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Troubled Magnificence: France under Louis XIV | Print |  Email
Thursday, 15 December 2011

Ita Marguet, November 2011

                         An exhibition in the Long Room of the Old Library, Trinity College, Dublin, looks at different aspects of French life in the seventeenth century including taxation, warfare, trade and religion.  It is entirely drawn from the very rich visual and textual resources of Trinity College Library which has the finest collection of seventeenth century French books in Ireland.

             It displays extensive visual and textual exhibits covering Government, Law, Warfare, Army, Navy, Religion, Literary Culture, Arts and Sciences with magnificent prints, including maps, and early printed books that are the property of Trinity College Library, Dublin.

France under Louis XIV

  Known as the Sun King because of the splendour of his reign, Louis XIV (1638-1715) reigned as King of France from 1643 until his death. His youth was dominated by Cardinal Mazarin (1602-61) after whose death Louis allowed no single minister to dominate. He was a firm supporter of the divine right of kings, a political principle starting in the middle ages, claiming that monarchs are responsible only to God and that their subjects owe them unquestioning obedience. He is remembered for his claim l’état c’est moi (I am the state).

  His patronage of the artists, including writers Corneille, Molière and Racine, added to the magnificence of his court. In 1660 he married Maria Theresa (1638-83), the daughter of Philip IV of Spain. His mistresses included Mme de Montespan (1641-1707) and then Mme de Maintenon (c.1635-1719) whom he secretly married after Maria Theresa’s death.

  Abroad France became the dominant power in Europe during Louis’ reign, although many wars in which he involved France left it almost bankrupt.  France was further weakened by his Revocation in 1685 of the Edict of Nantes (1589) that, in common with many countries, ended tolerance of religious non-conformists, driving many into exile. In France they were the Huguenots who chose to settle elsewhere in Europe, North America or South Africa. A first permanent settlement was established in Ireland in the late 1660s under the patronage of the Duke of Ormond, Lord Lieutenant of Ireland, who provided employment for them as weavers in Dublin.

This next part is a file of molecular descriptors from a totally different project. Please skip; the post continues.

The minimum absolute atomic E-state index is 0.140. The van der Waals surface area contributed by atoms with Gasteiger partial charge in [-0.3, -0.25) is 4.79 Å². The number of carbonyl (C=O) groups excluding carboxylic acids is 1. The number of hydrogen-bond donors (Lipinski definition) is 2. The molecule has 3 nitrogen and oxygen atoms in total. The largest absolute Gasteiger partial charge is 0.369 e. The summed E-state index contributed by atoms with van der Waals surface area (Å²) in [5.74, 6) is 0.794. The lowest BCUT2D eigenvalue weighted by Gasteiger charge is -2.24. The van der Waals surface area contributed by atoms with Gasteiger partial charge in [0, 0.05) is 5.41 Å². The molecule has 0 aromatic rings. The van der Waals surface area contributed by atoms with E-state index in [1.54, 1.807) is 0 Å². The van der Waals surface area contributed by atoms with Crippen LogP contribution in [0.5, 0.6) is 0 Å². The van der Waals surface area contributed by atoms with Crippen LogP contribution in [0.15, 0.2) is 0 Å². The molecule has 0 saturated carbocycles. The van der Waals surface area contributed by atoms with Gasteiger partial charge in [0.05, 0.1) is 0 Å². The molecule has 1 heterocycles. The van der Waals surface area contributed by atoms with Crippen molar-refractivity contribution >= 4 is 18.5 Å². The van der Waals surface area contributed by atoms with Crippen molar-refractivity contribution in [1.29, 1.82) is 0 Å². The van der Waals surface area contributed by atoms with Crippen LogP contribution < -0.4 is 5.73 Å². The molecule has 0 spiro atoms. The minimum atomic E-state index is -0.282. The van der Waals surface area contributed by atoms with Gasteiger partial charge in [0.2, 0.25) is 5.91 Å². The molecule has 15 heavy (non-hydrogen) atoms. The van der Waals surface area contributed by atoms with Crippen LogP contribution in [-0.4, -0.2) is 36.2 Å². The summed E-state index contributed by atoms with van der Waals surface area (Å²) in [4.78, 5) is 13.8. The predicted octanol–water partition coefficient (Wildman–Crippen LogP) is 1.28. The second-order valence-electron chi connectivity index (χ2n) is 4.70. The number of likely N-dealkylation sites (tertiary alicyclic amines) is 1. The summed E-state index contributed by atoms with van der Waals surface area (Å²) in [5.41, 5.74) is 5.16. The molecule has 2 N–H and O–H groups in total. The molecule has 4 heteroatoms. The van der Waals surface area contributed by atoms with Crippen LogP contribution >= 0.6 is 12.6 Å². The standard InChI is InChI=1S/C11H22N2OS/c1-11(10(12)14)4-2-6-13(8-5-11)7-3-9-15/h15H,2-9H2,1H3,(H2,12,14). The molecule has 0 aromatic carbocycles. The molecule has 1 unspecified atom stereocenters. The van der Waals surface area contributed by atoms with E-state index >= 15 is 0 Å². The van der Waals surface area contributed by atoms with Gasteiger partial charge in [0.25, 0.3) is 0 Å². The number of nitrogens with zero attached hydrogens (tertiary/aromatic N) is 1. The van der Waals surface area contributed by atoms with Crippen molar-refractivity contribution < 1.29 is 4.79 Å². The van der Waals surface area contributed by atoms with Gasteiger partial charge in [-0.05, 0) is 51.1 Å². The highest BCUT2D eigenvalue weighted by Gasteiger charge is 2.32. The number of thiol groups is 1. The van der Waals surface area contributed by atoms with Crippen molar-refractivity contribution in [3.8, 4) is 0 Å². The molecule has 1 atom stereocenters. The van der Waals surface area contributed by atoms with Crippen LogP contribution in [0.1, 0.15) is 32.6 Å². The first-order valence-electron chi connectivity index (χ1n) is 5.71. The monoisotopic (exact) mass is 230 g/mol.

The Louis Quartoze style of late seventeenth century interior design was developed to establish a French national style. The formal baroque furniture was richly gilded or veneered for such regal settings as the Palace of Versailles, the residence of French kings from 1678 to 1769.  The Treaty of Versailles (1919), signed in the Palace, demanded compensation from Germany after World War I and established the League of Nations.   

Troubled Magnificence

             Louis had succeeded to the throne at the age of four in 1643. At thirteen he ceased to be a minor and the regency of his mother, Anne of Austria, ended. Her chief minister (and one of Louis’ godfathers), Cardinal Mazarin, continued in office and acted as mentor to the young king until his death in 1661. Thereafter Louis took personal charge of government for the rest of his reign.
             The ‘Cavalcade Procession of Louis XIV to the Parlement’ in Paris, on 7 September 1651, marked his formal assumption of leadership. The English exile John Evelyn observed the scene: ‘the King himselfe like a young Apollo was in a sute so covered with rich embrodry, that one could perceive nothing of the stuff under it, going almost the whole way with his hat in hand saluting the Ladys and Acclamators who had fill’d the Windos with their beauty, and the aire with Vive le Roy’.

Note:   Acknowledgement is given to all sources used in preparation of this text.  It follows a visit to the exhibition (12 October 2011 - 1 April 2012), Trinity College, Dublin. A richly illustrated brochure titled Troubled Magnificence: France under Louis XIV is on sale at the Library shop.

 




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